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The safety of vaccines is a concern not just in the United States but also in other countries.

In 2009, Finland, France and Sweden all reported cases of narcolepsy in teenagers who received the H1N1 flu vaccine. In Australia, a study found that children were more likely to end up hospitalized after receiving the vaccine than from catching the virus itself.

The U.S. has had several nationally publicized stories of individuals suffering from bizarre and serious illnesses after receiving the flu shot.

For instance, Washington Redskins cheerleader Desiree Jennings says she acquired a rare neurological disorder, called dystonia, days after getting the vaccine. Dystonia causes sustained muscle contractions, repetitive movements or abnormal postures; there is no cure for the disease.

It remains unclear whether the flu vaccine caused Jennings’ dystonia or whether she would have developed the disorder anyway.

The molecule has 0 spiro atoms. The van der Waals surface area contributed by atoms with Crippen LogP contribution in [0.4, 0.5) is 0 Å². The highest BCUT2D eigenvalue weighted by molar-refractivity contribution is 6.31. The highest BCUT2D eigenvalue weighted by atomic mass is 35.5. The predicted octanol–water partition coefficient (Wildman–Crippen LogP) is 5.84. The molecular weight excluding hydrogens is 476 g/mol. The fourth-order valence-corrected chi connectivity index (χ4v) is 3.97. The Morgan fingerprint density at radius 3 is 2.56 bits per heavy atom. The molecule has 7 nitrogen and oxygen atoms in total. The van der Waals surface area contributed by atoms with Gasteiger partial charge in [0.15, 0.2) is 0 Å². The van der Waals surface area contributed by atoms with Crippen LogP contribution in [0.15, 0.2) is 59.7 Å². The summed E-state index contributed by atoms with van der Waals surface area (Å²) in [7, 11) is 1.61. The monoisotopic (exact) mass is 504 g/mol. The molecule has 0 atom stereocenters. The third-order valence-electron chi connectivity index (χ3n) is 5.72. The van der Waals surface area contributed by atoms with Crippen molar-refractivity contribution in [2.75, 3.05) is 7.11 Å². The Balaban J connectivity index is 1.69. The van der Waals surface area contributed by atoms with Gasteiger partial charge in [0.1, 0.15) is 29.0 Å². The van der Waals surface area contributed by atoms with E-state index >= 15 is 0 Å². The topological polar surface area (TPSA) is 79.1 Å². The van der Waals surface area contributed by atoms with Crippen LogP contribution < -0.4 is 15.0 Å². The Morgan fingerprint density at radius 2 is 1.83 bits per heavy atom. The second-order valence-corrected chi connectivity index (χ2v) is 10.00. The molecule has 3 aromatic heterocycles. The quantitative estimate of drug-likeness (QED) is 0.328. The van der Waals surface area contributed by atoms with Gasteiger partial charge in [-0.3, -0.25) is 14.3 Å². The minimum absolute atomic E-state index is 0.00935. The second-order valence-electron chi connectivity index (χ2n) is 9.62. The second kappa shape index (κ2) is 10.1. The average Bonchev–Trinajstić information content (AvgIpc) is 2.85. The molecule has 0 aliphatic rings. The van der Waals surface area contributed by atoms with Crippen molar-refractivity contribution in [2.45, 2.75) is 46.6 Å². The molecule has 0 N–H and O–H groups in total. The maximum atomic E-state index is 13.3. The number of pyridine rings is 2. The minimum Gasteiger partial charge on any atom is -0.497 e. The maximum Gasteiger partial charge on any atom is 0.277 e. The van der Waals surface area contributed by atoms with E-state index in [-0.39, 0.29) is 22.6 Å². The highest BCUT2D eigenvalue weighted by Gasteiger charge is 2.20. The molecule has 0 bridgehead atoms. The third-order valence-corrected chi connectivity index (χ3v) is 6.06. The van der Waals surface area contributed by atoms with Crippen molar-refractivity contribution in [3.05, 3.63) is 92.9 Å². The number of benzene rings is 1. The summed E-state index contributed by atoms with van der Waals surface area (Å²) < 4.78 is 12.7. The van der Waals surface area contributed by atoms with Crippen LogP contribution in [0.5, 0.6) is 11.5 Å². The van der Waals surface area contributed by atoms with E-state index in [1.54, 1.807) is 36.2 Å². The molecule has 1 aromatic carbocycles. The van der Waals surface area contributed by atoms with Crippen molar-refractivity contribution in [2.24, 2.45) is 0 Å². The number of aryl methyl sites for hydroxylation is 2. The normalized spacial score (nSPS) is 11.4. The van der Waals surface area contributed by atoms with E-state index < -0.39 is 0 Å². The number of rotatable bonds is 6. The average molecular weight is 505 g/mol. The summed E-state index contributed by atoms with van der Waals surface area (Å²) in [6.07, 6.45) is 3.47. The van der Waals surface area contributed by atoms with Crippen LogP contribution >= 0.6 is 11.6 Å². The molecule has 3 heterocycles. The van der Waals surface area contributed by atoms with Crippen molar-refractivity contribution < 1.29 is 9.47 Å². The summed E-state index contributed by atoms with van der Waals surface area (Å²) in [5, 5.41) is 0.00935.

In another case, a Virginia teenager came down with Guillain-Barre syndrome hours after receiving the vaccine. Guillain-Barre syndrome occurs when a person’s immune system attacks the nerves, causing muscle weakness, difficulty walking and even paralysis or death.

If you are unsure whether you should get vaccinated, you should speak with your physician.

“Part of the process of getting vaccinated is having a dialogue with your health-care provider about the benefits and risks of vaccination,” Early said.


Here is a spreadsheet with a summary of flu-vaccine-related incidents contained in the VAERS database. The spreadsheet also lists the reports in which someone may have died after receiving the flu vaccine. The number of deaths rose in 2009 as millions more people received the newly developed vaccine against the H1N1 flu.


The CDC has more information about vaccines and immunizations.